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Exhibition emphasizes Alan Shields' connection to movement and dance
Alan Shields (American, 1944 – 2005), Maze, 1981 – 1982. Acrylic and thread on canvas, cotton belting, Velcro and aluminum pipe, 87 x 219 x 219 inches. Estate of the artist, courtesy Van Doren Waxter, New York.


WATER MILL, NY.- From October 26, 2014 through January 19, 2015, the Parrish Art Museum presents the exhibition Alan Shields: In Motion, featuring works by the American artist who engaged in a wide-ranging exploration of non-traditional materials and techniques, and whose work was influenced by his avid interest in architecture, theater, and dance. Alan Shields: In Motion, conceived by guest curator Jill Brienza, features sculpture, installations, works on paper and canvas, and stop-frame animations by Shields, who lived and worked on Shelter Island, New York. A special dance performance by Stephen Petronio Company that was choreographed with the exhibition’s signature work, Maze (1981–1982), as the set, is scheduled to take place on Friday, November 7, and Saturday, November 8.

Shields, described by critic Robert Hughes as “a brilliant bricoleur,” came to the fore in the 1970s with his stained canvases presented in three dimensions. His work was simultaneously of the moment and completely outside the trends of the times. According to Brienza, “Shields’s individuality, craft, and experimentation stood out in its time and continue to resonate today.”

Shields’s creative approach, combining found materials in radiant assemblage with sound aesthetic foundations, has been influential to a number of younger artists. “It is especially compelling to present Alan Shields: In Motion simultaneously with the work of Steven and William Ladd which opens at the Museum on the same date,” said Parrish Art Museum Director Terrie Sultan. “While these artists come to their creativity from very different points of view, they share many points of intersection. There is a performance aspect to each artist’s work, founded in dance and motion, as well as a desire to connect various disciplines within the overall context of their work.”

The exhibition at the Parrish, including works from private collections and the Shields estate, focuses on the theme of motion, particularly as it relates to dance. “This is the first exhibition to explore movement and interaction rather than form or medium in Shields's work,” said Brienza.

The cornerstone of Alan Shields: In Motion is Maze, Shields’s largest and most ambitious piece—one that functions simultaneously as a sculpture, a room, and a theatrical installation. Like two other works in the show, Dance Bag (1985) and Ajax (1972), Maze calls for participation through immersion: Viewers are encouraged to walk over, under, around, and through the pieces. Shields’s relationship to dance is further contextualized by works on paper and canvas in the exhibition.

In addition, Alan Shields: In Motion includes video, sound, wearable pieces, and a selection of rarely seen stop-frame animation works including Balletfire (2005) and Birth of a Nation (2003), presented sequentially on a large flat screen monitor in the galleries. Devil, Devil, Love (1970), a large-scale lattice piece from the Parrish’s permanent collection, demonstrates Shields’s non-traditional use of materials as well as the importance of these materials to his notions of movement.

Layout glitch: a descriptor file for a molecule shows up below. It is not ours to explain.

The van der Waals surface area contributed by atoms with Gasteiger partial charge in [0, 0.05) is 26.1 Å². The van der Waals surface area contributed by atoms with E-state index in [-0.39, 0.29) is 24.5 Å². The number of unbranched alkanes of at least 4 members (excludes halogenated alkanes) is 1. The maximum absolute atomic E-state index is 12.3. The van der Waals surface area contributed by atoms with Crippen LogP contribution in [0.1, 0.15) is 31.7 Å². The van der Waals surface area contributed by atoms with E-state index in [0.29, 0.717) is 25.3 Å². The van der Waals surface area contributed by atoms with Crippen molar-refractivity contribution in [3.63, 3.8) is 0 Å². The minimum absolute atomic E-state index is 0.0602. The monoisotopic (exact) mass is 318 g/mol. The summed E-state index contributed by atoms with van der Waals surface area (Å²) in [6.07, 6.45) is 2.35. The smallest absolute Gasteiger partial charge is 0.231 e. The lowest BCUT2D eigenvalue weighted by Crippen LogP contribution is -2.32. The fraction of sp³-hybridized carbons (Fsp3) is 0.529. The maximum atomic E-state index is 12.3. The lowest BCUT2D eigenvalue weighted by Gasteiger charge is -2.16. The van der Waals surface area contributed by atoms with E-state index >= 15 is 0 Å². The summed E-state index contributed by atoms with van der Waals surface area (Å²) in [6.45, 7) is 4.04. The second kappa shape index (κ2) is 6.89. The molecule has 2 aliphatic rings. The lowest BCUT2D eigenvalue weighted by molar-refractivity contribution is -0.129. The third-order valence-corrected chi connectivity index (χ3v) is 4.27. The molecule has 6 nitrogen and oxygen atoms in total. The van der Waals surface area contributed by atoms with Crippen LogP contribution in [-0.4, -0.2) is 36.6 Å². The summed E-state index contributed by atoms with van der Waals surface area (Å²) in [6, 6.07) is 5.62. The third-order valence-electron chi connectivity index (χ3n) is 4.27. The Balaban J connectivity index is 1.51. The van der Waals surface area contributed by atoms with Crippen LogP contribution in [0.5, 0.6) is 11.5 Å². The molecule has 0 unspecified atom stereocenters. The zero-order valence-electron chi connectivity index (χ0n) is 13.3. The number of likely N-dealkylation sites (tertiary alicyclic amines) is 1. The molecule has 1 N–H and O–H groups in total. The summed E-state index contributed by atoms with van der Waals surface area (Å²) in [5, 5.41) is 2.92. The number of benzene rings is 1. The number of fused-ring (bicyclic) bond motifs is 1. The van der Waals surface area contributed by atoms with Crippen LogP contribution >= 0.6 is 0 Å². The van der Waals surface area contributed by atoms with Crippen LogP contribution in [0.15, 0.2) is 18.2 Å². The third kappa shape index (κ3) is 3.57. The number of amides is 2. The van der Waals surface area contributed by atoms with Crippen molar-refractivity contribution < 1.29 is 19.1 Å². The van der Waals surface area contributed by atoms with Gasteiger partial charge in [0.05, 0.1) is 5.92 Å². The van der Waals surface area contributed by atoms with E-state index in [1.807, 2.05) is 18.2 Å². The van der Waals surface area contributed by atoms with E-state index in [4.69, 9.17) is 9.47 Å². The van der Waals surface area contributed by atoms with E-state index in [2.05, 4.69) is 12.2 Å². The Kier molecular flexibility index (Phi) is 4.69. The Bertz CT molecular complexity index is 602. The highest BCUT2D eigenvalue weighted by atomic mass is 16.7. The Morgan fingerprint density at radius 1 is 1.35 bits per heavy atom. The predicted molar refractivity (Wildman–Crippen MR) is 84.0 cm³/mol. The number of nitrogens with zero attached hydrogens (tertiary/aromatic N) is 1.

Alan Shields was born in 1944 and raised on his family’s farm in Herington, Kansas. At Kansas State University, Shields changed his focus from engineering to theater to art, before moving to New York in 1968. Shields gained prominence in the New York art world in the 1970s after a show at the Paula Cooper Gallery in 1969. In the 1990s, he moved from painting on canvas to working with non-traditional materials like painted beads, and started printmaking and creating animation. In 1971, Shields purchased a house on Shelter Island, New York, that became his permanent residence within a year. He became a ferry captain on the North Ferry, between Shelter Island and Greenport. Alan Shields’s work is in the collections of major New York museums including the Metropolitan Museum of Art, The Museum of Modern Art, The Solomon R. Guggenheim Museum, and the Whitney Museum of American Art; as well as the National Gallery of Art, Washington, D.C., and the Tate Collection in London, among others. In 2007, the Parrish Art Museum presented a solo exhibition of Shields’s work, Stirring Up the Waters. Shields died in 2005 at the age of 61 at his home on Shelter Island.

Curator, producer, and writer Jill Brienza curated Alan Shields: A Survey, a traveling museum exhibition of the artist’s work. For over ten years, Brienza was the director of The Roger Smith Gallery in Manhattan, presenting a multidisciplinary program that showcased works by artists such as Peter Fend, architect Ken Smith, and playwright/performer Sarah Jones. She has written on contemporary art for publications including Flash Art and Art Basel, and consults with corporations on the development of art-related initiatives and with individual artists on career development. Based in New York City and Shelter Island, New York, Brienza serves as an advisor to Hunter College’s Arts Across the Curriculum initiative and serves on the boards of Creative Time, Independent Curators International, and the Stephen Petronio Dance Company.





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